Tuesday, December 2, 2008

Day 2: PF Potvin's Further Adventures

Sucker that fer-de-lance, deadly venomous fangster. I set out whistling up the main paved road and swung left, gradually ascending toward BarĂº. Although it was sunny, the top was shrouded in a halo of cloud. For more than an hour I walked without glimpsing a soul. The howls of random dogs behind fences kept me company. They grunted and rattled their chains as I passed. Finally I neared the gate to Parque Nacional Volcan Baru, and a small girl peeped out from behind a 10x10 concrete bunker. I greeted her in Spanish, but she only stared back. Later in town I discovered she was likely part of the Ngobe Bugle indigenous tribe, picking on the nearby coffee plantations. For all I know, she spoke no Spanish and may have even considered me a mule or monster, especially the way I sweated beneath my pack.

Not long after, I paused and chugged a quart of water. I crunched some peanuts to keep the liquid down. I started hiking again and the road changed from paved to dirt to rock to mud to stone. There was a humming in the distance that seemed to grow louder even as I climbed away. I kept hiking until it forced me to spin about.

Filtered to Code

Where the volcano road steeps to walking with hands, I waited for the soldiers. Their truck acked a grumble through the jungle gnarl as three standing in the bed lurched forward from the sudden brake. Then the biggest man turned. "What are you doing here?" Laughing at my accent, he thumbed me in while flashing his single front, a tooth like me, a sucker scaled and parching in the sun. For the rest of the day we negotiated that road — jumping in bed corners to lend better grip, splashing down to muscle through mud holes, even throwing shoulders below the bumper to shimmytender the axils over ledges. At times we'd hop out and whistle as the biggest man mounted the front grill and bounded the truck over boulders. When the wind began to whip the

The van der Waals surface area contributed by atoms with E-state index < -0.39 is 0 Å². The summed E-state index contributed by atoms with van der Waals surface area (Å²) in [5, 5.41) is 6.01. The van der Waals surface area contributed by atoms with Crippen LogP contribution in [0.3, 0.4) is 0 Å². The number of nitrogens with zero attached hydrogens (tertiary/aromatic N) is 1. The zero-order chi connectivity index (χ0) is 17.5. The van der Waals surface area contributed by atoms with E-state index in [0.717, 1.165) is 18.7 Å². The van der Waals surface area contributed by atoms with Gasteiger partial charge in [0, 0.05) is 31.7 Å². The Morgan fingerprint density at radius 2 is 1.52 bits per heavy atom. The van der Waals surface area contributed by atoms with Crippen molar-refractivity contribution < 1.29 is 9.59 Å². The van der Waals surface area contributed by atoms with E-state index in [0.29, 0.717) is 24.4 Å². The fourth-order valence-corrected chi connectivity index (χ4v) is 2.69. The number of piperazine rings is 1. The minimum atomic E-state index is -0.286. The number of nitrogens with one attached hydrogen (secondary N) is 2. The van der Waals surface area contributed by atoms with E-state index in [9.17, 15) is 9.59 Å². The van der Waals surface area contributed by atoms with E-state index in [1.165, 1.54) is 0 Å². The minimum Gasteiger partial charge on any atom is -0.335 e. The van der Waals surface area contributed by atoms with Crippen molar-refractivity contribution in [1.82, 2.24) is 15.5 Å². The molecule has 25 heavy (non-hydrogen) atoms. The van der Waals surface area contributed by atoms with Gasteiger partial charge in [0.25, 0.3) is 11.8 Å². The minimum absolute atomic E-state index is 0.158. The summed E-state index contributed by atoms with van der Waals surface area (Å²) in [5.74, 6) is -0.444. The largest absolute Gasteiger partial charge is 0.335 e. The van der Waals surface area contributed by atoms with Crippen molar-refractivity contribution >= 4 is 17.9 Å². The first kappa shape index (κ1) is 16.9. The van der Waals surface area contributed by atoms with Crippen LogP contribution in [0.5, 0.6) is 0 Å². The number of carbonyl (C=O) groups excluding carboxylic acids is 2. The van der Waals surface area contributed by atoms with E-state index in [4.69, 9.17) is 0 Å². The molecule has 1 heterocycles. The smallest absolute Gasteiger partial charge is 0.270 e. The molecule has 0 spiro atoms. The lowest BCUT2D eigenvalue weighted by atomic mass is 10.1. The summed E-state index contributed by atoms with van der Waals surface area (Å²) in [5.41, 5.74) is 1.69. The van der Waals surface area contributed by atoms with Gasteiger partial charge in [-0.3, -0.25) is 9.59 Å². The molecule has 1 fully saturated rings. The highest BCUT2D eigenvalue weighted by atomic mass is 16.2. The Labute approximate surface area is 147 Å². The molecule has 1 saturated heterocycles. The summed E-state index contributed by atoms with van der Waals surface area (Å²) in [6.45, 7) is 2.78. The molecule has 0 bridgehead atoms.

cling from our shirts, we finally spied the summit. The biggest man lit up and motioned me head with his smoke. "Here's the station where all the voices get filtered to code. But you know gringo, it's the same message either way: a man a plan a canal panama."

Filtered to Code appeared in Ocho #19

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